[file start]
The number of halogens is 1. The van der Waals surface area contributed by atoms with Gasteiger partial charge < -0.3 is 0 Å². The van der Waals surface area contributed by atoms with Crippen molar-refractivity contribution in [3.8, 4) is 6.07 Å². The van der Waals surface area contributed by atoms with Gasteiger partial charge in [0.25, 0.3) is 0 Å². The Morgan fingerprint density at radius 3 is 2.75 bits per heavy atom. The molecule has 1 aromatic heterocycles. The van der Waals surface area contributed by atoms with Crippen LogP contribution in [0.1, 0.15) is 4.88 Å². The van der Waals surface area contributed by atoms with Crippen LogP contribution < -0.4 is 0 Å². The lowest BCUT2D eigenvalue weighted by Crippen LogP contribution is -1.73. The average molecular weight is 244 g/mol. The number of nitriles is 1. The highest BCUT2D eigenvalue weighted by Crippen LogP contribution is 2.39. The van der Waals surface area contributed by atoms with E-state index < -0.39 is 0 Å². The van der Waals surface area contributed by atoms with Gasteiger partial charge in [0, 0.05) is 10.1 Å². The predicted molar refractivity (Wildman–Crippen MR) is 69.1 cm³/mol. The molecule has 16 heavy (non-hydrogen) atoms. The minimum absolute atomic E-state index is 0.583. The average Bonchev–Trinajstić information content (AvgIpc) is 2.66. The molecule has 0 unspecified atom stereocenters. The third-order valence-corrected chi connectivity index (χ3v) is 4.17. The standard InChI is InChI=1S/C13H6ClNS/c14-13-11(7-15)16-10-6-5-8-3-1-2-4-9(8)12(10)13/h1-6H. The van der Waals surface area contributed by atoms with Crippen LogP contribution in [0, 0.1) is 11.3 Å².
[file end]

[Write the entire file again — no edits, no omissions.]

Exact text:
The number of halogens is 1. The van der Waals surface area contributed by atoms with Gasteiger partial charge < -0.3 is 0 Å². The van der Waals surface area contributed by atoms with Crippen molar-refractivity contribution in [3.8, 4) is 6.07 Å². The van der Waals surface area contributed by atoms with Gasteiger partial charge in [0.25, 0.3) is 0 Å². The Morgan fingerprint density at radius 3 is 2.75 bits per heavy atom. The molecule has 1 aromatic heterocycles. The van der Waals surface area contributed by atoms with Crippen LogP contribution in [0.1, 0.15) is 4.88 Å². The van der Waals surface area contributed by atoms with Crippen LogP contribution < -0.4 is 0 Å². The lowest BCUT2D eigenvalue weighted by Crippen LogP contribution is -1.73. The average molecular weight is 244 g/mol. The number of nitriles is 1. The highest BCUT2D eigenvalue weighted by Crippen LogP contribution is 2.39. The van der Waals surface area contributed by atoms with E-state index < -0.39 is 0 Å². The van der Waals surface area contributed by atoms with Gasteiger partial charge in [0, 0.05) is 10.1 Å². The predicted molar refractivity (Wildman–Crippen MR) is 69.1 cm³/mol. The molecule has 16 heavy (non-hydrogen) atoms. The minimum absolute atomic E-state index is 0.583. The average Bonchev–Trinajstić information content (AvgIpc) is 2.66. The molecule has 0 unspecified atom stereocenters. The third-order valence-corrected chi connectivity index (χ3v) is 4.17. The standard InChI is InChI=1S/C13H6ClNS/c14-13-11(7-15)16-10-6-5-8-3-1-2-4-9(8)12(10)13/h1-6H. The van der Waals surface area contributed by atoms with Crippen LogP contribution in [0, 0.1) is 11.3 Å².